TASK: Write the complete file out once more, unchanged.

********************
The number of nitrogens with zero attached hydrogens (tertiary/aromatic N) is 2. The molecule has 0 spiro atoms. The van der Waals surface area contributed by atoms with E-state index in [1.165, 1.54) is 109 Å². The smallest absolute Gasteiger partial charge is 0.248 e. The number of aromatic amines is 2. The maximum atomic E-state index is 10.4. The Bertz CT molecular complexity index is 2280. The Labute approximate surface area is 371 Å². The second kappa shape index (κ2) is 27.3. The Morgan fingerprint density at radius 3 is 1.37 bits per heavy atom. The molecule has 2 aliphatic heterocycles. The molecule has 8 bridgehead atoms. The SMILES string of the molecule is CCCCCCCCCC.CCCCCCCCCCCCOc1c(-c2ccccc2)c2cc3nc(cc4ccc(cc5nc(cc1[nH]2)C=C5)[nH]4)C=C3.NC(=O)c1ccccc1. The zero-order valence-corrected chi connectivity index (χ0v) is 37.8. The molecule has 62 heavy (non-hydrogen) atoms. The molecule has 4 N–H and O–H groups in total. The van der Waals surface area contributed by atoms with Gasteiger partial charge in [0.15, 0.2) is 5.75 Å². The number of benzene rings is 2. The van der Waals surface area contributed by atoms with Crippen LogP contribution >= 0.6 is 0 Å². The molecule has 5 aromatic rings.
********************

The number of nitrogens with zero attached hydrogens (tertiary/aromatic N) is 2. The molecule has 0 spiro atoms. The van der Waals surface area contributed by atoms with E-state index in [1.165, 1.54) is 109 Å². The smallest absolute Gasteiger partial charge is 0.248 e. The number of aromatic amines is 2. The maximum atomic E-state index is 10.4. The Bertz CT molecular complexity index is 2280. The Labute approximate surface area is 371 Å². The second kappa shape index (κ2) is 27.3. The Morgan fingerprint density at radius 3 is 1.37 bits per heavy atom. The molecule has 2 aliphatic heterocycles. The molecule has 8 bridgehead atoms. The SMILES string of the molecule is CCCCCCCCCC.CCCCCCCCCCCCOc1c(-c2ccccc2)c2cc3nc(cc4ccc(cc5nc(cc1[nH]2)C=C5)[nH]4)C=C3.NC(=O)c1ccccc1. The zero-order valence-corrected chi connectivity index (χ0v) is 37.8. The molecule has 62 heavy (non-hydrogen) atoms. The molecule has 4 N–H and O–H groups in total. The van der Waals surface area contributed by atoms with Gasteiger partial charge in [0.15, 0.2) is 5.75 Å². The number of benzene rings is 2. The van der Waals surface area contributed by atoms with Crippen LogP contribution >= 0.6 is 0 Å². The molecule has 5 aromatic rings.